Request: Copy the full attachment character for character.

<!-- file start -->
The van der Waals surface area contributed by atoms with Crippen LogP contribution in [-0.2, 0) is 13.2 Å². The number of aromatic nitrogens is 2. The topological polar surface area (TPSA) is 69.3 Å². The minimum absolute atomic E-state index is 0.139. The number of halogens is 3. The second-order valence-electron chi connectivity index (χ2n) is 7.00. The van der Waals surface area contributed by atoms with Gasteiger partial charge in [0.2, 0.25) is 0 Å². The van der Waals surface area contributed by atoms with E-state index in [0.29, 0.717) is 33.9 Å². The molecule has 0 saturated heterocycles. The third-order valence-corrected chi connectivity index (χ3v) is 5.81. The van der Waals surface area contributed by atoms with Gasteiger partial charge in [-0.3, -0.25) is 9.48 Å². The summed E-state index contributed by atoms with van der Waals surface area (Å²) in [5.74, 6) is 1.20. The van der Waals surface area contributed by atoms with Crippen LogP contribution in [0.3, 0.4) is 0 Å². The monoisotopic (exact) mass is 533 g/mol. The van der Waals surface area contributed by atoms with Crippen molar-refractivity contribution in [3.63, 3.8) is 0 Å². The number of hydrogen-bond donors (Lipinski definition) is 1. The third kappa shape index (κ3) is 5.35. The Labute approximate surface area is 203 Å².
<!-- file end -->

The van der Waals surface area contributed by atoms with Crippen LogP contribution in [-0.2, 0) is 13.2 Å². The number of aromatic nitrogens is 2. The topological polar surface area (TPSA) is 69.3 Å². The minimum absolute atomic E-state index is 0.139. The number of halogens is 3. The second-order valence-electron chi connectivity index (χ2n) is 7.00. The van der Waals surface area contributed by atoms with Gasteiger partial charge in [0.2, 0.25) is 0 Å². The van der Waals surface area contributed by atoms with E-state index in [0.29, 0.717) is 33.9 Å². The molecule has 0 saturated heterocycles. The third-order valence-corrected chi connectivity index (χ3v) is 5.81. The van der Waals surface area contributed by atoms with Gasteiger partial charge in [-0.3, -0.25) is 9.48 Å². The summed E-state index contributed by atoms with van der Waals surface area (Å²) in [5.74, 6) is 1.20. The van der Waals surface area contributed by atoms with Crippen LogP contribution in [0.3, 0.4) is 0 Å². The monoisotopic (exact) mass is 533 g/mol. The van der Waals surface area contributed by atoms with Crippen molar-refractivity contribution in [3.63, 3.8) is 0 Å². The number of hydrogen-bond donors (Lipinski definition) is 1. The third kappa shape index (κ3) is 5.35. The Labute approximate surface area is 203 Å².